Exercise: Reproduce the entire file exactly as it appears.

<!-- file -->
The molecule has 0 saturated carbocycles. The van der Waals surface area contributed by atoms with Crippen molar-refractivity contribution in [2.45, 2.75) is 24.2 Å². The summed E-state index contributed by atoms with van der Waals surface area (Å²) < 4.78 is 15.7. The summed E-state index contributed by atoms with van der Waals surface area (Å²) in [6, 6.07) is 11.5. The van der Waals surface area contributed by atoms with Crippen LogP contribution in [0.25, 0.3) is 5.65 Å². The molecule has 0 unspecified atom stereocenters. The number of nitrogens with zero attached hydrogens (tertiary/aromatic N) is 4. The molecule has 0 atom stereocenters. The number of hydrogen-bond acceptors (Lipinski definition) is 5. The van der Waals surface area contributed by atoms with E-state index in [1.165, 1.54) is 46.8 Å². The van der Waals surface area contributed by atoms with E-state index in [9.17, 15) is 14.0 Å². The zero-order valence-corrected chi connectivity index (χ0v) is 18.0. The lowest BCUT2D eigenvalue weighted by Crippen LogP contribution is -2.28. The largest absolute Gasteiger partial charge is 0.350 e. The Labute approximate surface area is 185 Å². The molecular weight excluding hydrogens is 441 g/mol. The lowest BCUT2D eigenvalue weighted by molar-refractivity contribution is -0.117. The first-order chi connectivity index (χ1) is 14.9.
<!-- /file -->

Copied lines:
The molecule has 0 saturated carbocycles. The van der Waals surface area contributed by atoms with Crippen molar-refractivity contribution in [2.45, 2.75) is 24.2 Å². The summed E-state index contributed by atoms with van der Waals surface area (Å²) < 4.78 is 15.7. The summed E-state index contributed by atoms with van der Waals surface area (Å²) in [6, 6.07) is 11.5. The van der Waals surface area contributed by atoms with Crippen LogP contribution in [0.25, 0.3) is 5.65 Å². The molecule has 0 unspecified atom stereocenters. The number of nitrogens with zero attached hydrogens (tertiary/aromatic N) is 4. The molecule has 0 atom stereocenters. The number of hydrogen-bond acceptors (Lipinski definition) is 5. The van der Waals surface area contributed by atoms with E-state index in [1.165, 1.54) is 46.8 Å². The van der Waals surface area contributed by atoms with E-state index in [9.17, 15) is 14.0 Å². The zero-order valence-corrected chi connectivity index (χ0v) is 18.0. The lowest BCUT2D eigenvalue weighted by Crippen LogP contribution is -2.28. The largest absolute Gasteiger partial charge is 0.350 e. The Labute approximate surface area is 185 Å². The molecular weight excluding hydrogens is 441 g/mol. The lowest BCUT2D eigenvalue weighted by molar-refractivity contribution is -0.117. The first-order chi connectivity index (χ1) is 14.9.